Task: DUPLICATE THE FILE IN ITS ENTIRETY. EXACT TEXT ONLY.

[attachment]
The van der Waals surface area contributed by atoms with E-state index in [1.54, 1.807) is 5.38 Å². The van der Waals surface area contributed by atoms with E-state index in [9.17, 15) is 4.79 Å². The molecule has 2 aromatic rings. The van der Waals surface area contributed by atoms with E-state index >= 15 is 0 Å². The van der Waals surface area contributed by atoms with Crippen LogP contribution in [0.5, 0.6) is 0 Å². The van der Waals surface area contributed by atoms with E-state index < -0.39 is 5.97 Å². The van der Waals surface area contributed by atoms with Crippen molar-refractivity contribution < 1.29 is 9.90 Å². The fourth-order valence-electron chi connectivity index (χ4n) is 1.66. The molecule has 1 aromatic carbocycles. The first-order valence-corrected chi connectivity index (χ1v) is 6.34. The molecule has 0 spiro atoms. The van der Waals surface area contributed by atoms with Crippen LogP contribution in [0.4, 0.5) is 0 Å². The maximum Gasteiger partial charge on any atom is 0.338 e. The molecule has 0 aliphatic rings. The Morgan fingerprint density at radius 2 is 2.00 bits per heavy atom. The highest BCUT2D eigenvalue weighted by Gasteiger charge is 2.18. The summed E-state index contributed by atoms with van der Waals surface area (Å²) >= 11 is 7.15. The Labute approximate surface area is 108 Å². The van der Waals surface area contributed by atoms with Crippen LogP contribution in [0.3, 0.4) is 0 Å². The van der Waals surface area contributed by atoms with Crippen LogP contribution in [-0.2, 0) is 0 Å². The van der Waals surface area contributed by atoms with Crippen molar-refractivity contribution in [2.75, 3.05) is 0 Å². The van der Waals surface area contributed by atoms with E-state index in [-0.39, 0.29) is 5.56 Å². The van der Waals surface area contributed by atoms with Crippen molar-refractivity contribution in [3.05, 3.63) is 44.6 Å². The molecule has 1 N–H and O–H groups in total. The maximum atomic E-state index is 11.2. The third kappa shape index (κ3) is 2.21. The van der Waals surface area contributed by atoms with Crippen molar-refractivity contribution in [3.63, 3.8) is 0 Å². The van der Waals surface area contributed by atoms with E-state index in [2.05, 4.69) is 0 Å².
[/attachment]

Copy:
The van der Waals surface area contributed by atoms with E-state index in [1.54, 1.807) is 5.38 Å². The van der Waals surface area contributed by atoms with E-state index in [9.17, 15) is 4.79 Å². The molecule has 2 aromatic rings. The van der Waals surface area contributed by atoms with E-state index >= 15 is 0 Å². The van der Waals surface area contributed by atoms with Crippen LogP contribution in [0.5, 0.6) is 0 Å². The van der Waals surface area contributed by atoms with E-state index < -0.39 is 5.97 Å². The van der Waals surface area contributed by atoms with Crippen molar-refractivity contribution < 1.29 is 9.90 Å². The fourth-order valence-electron chi connectivity index (χ4n) is 1.66. The molecule has 1 aromatic carbocycles. The first-order valence-corrected chi connectivity index (χ1v) is 6.34. The molecule has 0 spiro atoms. The van der Waals surface area contributed by atoms with Crippen LogP contribution in [0.4, 0.5) is 0 Å². The maximum Gasteiger partial charge on any atom is 0.338 e. The molecule has 0 aliphatic rings. The Morgan fingerprint density at radius 2 is 2.00 bits per heavy atom. The highest BCUT2D eigenvalue weighted by Gasteiger charge is 2.18. The summed E-state index contributed by atoms with van der Waals surface area (Å²) >= 11 is 7.15. The Labute approximate surface area is 108 Å². The van der Waals surface area contributed by atoms with Crippen LogP contribution in [0.3, 0.4) is 0 Å². The van der Waals surface area contributed by atoms with Crippen LogP contribution in [-0.2, 0) is 0 Å². The van der Waals surface area contributed by atoms with Crippen molar-refractivity contribution in [2.75, 3.05) is 0 Å². The van der Waals surface area contributed by atoms with E-state index in [-0.39, 0.29) is 5.56 Å². The van der Waals surface area contributed by atoms with Crippen molar-refractivity contribution in [3.05, 3.63) is 44.6 Å². The molecule has 1 N–H and O–H groups in total. The maximum atomic E-state index is 11.2. The third kappa shape index (κ3) is 2.21. The van der Waals surface area contributed by atoms with Crippen molar-refractivity contribution in [3.63, 3.8) is 0 Å². The van der Waals surface area contributed by atoms with E-state index in [2.05, 4.69) is 0 Å².